Excited neuroscience undergraduates engaged their central and peripheral nervous systems on the night of April 18 when they went face-to-face at the 17th Annual Brain Bowl.
This year, teams from three undergraduate universities battled for the trophy, including the mavericks of the University of Texas at Arlington; the Trinity University tigers; and the 2015 Brain Bowl champions, the comets from the University of Texas at Dallas. Still, after a night filled with neuroscience trivia, friendly competition, and laughter, it was the mavericks who took home the coveted trophy—along with a monetary prize.
“This year the Brain Bowl was a lot of fun,” said Brain Bowl judge and professor of pharmacology Dr. William P. Clarke. “I’m not sure if it was better (in terms of fun) than previous years (I don’t think so, it’s always fun). The student teams are always amazing. They sacrifice their time to participate in the event, and it has to be immensely stressful for them. That impresses me even more—that they’re willing to put themselves on stage in public and risk answering questions incorrectly. And many of these questions are challenging. My daughter, who is a sophomore in pre-vet at UT Austin, was watching on Facebook live and texted me during the event amazed at the abilities of the students to answer the questions! I have the greatest respect for the student participants and I hope the experience is rewarding for them.”
The Brain Bowl is a quiz show sponsored by the Center for Biomedical Neuroscience (CBN), and it would not be possible without the time and dedication of graduate students, post-docs, and faculty members who help run this event by volunteering as timers, scorekeepers, and judges.
The competition consists of three rounds of short answer questions—each more difficult than the previous—that cover topics of neuroscience research ranging from neuroanatomy; neurophysiology; neurochemistry; brain and behavior; and drugs and the brain.
At the end of the third round, there is final complex challenge question testing the students’ general knowledge of neuroscience. During the final challenge question, teams can wager any points they have accumulated in the previous rounds.
Director of the Center for Biomedical Neuroscience (CBN), professor of pharmacology, and master of ceremonies, Dr. David Morilak said at the event that “The Brain Bowl serves many purposes. First, it is our signature event for Brain Awareness Week, which highlights the importance of brain research and the many advances that have been made in the field.
Secondly, it is a chance for us to highlight our program to our colleagues and students from all across Texas, to give the visiting undergraduates, who are all interested in neuroscience, an opportunity to network, and maybe even attract some of them to apply to our program for graduate study. Finally, it is a fun event that brings the students, faculty and other members of our program together for a really enjoyable and entertaining evening.”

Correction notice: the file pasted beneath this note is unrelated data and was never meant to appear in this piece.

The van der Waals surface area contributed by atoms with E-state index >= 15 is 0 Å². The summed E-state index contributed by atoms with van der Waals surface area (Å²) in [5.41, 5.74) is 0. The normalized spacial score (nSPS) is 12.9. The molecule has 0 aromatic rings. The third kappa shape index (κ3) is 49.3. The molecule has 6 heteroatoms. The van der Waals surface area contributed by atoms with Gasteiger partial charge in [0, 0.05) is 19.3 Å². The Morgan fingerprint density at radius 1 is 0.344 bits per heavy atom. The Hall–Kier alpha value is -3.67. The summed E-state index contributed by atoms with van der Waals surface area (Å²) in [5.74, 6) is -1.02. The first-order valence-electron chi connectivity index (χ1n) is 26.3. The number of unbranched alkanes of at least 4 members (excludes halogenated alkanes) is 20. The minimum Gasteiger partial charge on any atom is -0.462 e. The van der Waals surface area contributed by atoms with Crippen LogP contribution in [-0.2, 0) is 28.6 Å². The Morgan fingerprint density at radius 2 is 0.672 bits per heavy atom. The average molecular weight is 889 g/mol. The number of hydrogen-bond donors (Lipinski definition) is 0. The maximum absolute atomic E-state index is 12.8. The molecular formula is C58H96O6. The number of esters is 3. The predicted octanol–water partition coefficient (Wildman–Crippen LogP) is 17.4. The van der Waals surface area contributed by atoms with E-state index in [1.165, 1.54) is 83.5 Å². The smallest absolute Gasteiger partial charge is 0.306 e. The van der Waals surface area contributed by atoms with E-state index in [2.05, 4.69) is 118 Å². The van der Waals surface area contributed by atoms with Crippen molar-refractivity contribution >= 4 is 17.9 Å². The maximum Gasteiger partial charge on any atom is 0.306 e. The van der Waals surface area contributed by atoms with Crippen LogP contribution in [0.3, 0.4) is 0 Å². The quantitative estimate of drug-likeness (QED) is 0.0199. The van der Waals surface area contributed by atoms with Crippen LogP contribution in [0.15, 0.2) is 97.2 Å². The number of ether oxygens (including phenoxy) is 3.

“The Brain Bowl is really a product of David Morilak and he deserves all the credit (or blame!) for the event’s success over the years. He has shepherded it each year—bringing in teams of students from various universities. It’s a lot of hard work that isn’t seen by most observers of the Brain Bowl. David has assembled teams of faculty and students to help during the show, but it’s all David’s hard work that makes the Brain Bowl successful.
I also really appreciate the student volunteers, who spend their time to help out with scorekeeping (I did this for a few years and it is difficult!) and timing, and all the extraneous activities that need doing in order for the event to succeed. Time is perhaps the most valuable thing we have and so I appreciate it when students choose to spend some of it to help out,” Clarke said.
First year neuroscience student Amy Wu believes the Brain Bowl offers an amazing way to reach out to new prospective students, as well as educate the public about the importance of brain awareness week. Wu is a first-time attendee who volunteered as a timer at this year’s Brain Bowl event.
“I think it was a very entertaining event. I was very impressed by the great pool of knowledge of the contestants. I wouldn’t have been able to answer all of those questions when I was an undergrad,” Wu said.
“It was definitely a lot of fun. Dr. Morilak was almost upstaged by Dr. Clarke. They were both really funny,” commented neuroscience student Grace Porter, who also volunteered as a timer.
Since its inception in the year 1998, the Brain Bowl has attracted teams from universities throughout the state of Texas. Although initially it may be nerve-wracking and intimidating for the student participants to be publicly tested on their neuroscience knowledge, the friendly banter and jokes between the master of ceremonies and other faculty members help put the contestants more at ease.
“(We) always have a lot of fun at the Brain Bowl, cracking jokes and making funny comments (mostly about David). But this just illustrates one of the things that is great about our department faculty. We’ve known each other for many years (David and I started here about the same time about 22 years ago) and the faculty genuinely like each other and are comfortable enough with each other to be able to joke around. This provides an “at ease” environment that helps the student participants with stress. Other than the questions, nothing is scripted. It’s all spontaneous and good fun” Clarke remarked.
Liliana Espinoza is a graduate student in the Neuroscience discipline of the Integrated Biomedical Sciences program.The “Beyond The Bench” series features articles written by students and postdoctoral fellows at The University of Texas Health Science Center San Antonio.